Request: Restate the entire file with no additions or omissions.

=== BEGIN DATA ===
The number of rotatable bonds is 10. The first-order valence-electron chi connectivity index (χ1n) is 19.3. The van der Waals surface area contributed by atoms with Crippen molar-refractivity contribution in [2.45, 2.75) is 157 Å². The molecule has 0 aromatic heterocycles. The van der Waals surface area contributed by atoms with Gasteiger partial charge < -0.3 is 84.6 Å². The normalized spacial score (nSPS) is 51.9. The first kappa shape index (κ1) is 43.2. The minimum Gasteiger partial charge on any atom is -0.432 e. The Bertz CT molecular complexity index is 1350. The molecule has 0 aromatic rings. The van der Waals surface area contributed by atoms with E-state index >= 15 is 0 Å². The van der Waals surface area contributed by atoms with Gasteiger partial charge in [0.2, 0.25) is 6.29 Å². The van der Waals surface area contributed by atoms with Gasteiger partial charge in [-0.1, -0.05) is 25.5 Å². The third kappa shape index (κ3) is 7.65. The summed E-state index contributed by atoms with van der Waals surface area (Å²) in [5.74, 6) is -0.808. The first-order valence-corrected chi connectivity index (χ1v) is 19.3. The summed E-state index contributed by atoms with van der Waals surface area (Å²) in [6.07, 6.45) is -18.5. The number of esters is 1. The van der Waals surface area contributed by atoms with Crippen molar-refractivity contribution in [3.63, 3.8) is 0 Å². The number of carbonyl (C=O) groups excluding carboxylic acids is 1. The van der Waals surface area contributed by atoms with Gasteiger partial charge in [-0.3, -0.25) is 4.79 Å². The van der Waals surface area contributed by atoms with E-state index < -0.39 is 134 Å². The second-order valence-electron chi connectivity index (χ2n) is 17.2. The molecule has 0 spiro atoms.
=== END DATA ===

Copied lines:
The number of rotatable bonds is 10. The first-order valence-electron chi connectivity index (χ1n) is 19.3. The van der Waals surface area contributed by atoms with Crippen molar-refractivity contribution in [2.45, 2.75) is 157 Å². The molecule has 0 aromatic heterocycles. The van der Waals surface area contributed by atoms with Gasteiger partial charge < -0.3 is 84.6 Å². The normalized spacial score (nSPS) is 51.9. The first kappa shape index (κ1) is 43.2. The minimum Gasteiger partial charge on any atom is -0.432 e. The Bertz CT molecular complexity index is 1350. The molecule has 0 aromatic rings. The van der Waals surface area contributed by atoms with E-state index >= 15 is 0 Å². The van der Waals surface area contributed by atoms with Gasteiger partial charge in [0.2, 0.25) is 6.29 Å². The van der Waals surface area contributed by atoms with Gasteiger partial charge in [-0.1, -0.05) is 25.5 Å². The third kappa shape index (κ3) is 7.65. The summed E-state index contributed by atoms with van der Waals surface area (Å²) in [5.74, 6) is -0.808. The first-order valence-corrected chi connectivity index (χ1v) is 19.3. The summed E-state index contributed by atoms with van der Waals surface area (Å²) in [6.07, 6.45) is -18.5. The number of esters is 1. The van der Waals surface area contributed by atoms with Crippen molar-refractivity contribution in [3.63, 3.8) is 0 Å². The number of carbonyl (C=O) groups excluding carboxylic acids is 1. The van der Waals surface area contributed by atoms with Gasteiger partial charge in [-0.3, -0.25) is 4.79 Å². The van der Waals surface area contributed by atoms with E-state index < -0.39 is 134 Å². The second-order valence-electron chi connectivity index (χ2n) is 17.2. The molecule has 0 spiro atoms.